Section 25.981 currently requires that “a safe margin” exist between the temperature at any place inside a fuel tank where fuel ignition is possible and the lowest expected autoignition temperature of the fuel in the fuel tank. The NPRM proposes to revise Section 25.981 so that subsection (a) would prohibit an ignition source from being present at any point in the fuel tank system “where catastrophic failure could occur due to ignition of fuel or vapors.” The new rule would require that this be shown by demonstrating (1) compliance with the existing requirement regarding autoignition temperature and (2) that an ignition source in the fuel tank system could not result from any single failure, from any single failure in combination with any latent failure condition not shown to be extremely remote, or from any combination of failures not shown to be extremely improbable. The revised Section 25.981 would also require, in subsection (b), that critical design configuration control limitations, inspections, or other procedures be established as necessary to prevent development of ignition sources.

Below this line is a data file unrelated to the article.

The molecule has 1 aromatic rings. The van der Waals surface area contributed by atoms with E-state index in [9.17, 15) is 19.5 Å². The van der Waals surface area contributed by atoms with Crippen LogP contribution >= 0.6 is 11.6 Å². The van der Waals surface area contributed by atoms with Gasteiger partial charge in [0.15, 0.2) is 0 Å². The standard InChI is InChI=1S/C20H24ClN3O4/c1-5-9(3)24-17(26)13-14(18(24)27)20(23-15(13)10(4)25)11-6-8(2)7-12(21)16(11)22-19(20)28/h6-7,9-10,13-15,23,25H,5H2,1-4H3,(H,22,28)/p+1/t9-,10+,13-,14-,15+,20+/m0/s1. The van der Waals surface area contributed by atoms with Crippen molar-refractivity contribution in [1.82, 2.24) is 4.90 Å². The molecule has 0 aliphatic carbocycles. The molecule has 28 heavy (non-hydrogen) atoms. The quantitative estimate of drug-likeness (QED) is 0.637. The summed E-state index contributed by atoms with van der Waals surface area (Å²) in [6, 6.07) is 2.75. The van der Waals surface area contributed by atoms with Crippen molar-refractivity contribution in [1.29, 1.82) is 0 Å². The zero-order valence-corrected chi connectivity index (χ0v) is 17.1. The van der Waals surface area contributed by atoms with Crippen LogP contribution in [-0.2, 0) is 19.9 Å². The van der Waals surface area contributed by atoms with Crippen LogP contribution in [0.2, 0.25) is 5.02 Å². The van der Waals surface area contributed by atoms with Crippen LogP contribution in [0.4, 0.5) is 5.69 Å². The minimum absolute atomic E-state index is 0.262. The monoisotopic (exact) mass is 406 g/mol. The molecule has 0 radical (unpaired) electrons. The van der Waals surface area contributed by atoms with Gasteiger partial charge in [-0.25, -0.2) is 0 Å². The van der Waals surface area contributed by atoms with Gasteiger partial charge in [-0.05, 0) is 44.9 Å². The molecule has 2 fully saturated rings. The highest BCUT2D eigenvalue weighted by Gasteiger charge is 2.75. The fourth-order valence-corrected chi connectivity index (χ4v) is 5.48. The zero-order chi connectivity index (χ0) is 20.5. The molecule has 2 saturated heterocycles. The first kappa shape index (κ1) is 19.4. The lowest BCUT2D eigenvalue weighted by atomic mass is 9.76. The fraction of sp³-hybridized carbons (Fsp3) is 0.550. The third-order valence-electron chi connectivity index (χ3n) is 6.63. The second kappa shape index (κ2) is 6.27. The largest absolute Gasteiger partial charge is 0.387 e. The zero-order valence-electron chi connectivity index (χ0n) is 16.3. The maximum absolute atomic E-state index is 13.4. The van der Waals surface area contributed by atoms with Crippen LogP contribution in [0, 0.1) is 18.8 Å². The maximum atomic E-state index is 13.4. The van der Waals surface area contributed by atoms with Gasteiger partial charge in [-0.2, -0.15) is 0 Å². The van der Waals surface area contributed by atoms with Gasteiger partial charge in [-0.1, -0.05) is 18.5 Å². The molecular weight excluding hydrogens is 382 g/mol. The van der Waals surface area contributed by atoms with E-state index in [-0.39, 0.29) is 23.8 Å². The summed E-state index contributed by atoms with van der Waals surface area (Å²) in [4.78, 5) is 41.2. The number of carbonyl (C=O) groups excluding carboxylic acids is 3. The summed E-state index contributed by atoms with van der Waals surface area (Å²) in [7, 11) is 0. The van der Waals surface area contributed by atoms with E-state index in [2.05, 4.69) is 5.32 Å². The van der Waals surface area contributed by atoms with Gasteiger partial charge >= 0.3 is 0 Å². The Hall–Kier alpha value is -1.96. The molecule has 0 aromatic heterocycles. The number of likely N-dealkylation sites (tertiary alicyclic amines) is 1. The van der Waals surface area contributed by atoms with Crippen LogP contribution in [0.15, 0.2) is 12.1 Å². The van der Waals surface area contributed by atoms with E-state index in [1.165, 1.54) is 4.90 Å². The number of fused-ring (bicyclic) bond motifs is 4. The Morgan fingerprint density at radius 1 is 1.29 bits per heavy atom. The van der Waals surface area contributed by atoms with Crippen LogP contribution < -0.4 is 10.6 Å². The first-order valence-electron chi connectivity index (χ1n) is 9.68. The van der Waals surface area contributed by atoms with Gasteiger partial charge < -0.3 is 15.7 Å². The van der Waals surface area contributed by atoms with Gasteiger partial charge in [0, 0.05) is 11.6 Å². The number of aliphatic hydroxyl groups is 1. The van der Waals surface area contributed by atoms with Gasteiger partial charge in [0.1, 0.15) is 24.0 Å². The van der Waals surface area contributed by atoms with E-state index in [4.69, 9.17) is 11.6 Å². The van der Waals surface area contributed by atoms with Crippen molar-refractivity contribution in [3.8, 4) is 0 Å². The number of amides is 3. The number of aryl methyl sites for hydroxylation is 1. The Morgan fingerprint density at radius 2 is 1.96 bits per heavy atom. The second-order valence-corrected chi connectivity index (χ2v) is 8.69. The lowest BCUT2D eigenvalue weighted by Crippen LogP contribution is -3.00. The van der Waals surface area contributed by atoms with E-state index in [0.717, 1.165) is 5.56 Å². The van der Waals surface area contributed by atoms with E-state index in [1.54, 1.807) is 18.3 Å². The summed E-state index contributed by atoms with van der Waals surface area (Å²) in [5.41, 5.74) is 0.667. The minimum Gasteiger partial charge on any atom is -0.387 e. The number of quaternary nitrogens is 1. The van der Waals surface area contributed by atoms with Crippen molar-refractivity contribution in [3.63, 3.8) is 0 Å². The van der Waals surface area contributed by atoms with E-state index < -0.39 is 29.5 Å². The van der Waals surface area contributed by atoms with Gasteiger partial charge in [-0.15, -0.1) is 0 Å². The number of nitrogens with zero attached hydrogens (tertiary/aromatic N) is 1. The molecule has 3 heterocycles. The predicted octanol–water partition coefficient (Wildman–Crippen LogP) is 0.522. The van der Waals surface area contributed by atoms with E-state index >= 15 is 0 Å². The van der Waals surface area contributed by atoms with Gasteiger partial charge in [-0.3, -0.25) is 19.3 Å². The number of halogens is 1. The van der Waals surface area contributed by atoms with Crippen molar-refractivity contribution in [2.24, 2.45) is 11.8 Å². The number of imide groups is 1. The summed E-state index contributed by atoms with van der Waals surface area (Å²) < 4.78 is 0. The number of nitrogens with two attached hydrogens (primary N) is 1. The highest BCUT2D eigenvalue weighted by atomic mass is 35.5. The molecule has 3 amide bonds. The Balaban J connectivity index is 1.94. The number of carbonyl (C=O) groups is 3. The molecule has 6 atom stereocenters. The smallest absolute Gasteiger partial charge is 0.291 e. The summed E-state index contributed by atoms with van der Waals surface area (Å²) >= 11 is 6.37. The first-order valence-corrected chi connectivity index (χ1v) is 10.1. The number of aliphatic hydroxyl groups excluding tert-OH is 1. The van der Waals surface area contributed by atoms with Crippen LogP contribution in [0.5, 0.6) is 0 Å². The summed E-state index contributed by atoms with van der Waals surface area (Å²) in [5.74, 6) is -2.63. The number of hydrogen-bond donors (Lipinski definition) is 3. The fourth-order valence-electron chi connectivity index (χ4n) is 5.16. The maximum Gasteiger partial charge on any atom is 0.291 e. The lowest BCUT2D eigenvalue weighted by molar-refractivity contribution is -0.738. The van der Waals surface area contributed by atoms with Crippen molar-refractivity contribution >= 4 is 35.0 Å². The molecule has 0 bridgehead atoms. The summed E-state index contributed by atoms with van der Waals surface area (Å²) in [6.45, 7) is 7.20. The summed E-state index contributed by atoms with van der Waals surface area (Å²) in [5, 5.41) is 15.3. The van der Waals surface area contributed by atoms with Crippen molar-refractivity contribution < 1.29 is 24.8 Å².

According to the NPRM, the design approval holder would be expected to do the following to comply with the SFAR:
develop a failure modes and effects analysis (FMEA) for all components in the fuel tank system. Analysis of the FMEA would then be used to determine whether single failures, alone or in combination with foreseeable latent failures, could cause an ignition source to exist in a fuel tank. A subsequent quantitative fault tree analysis should then be developed to determine whether combinations of failures expected to occur in the life of the affected fleet could cause an ignition source to exist in a fuel system.
The Safety Board identified numerous potential ignition hazards (including, but not limited to, aging components, contamination and corrosion of components, and sulfide deposits on components) during the TWA flight 800 investigation. The FAA states that its intention is that these failure conditions, and any other foreseeable failures, should be assumed when performing the FMEA analysis.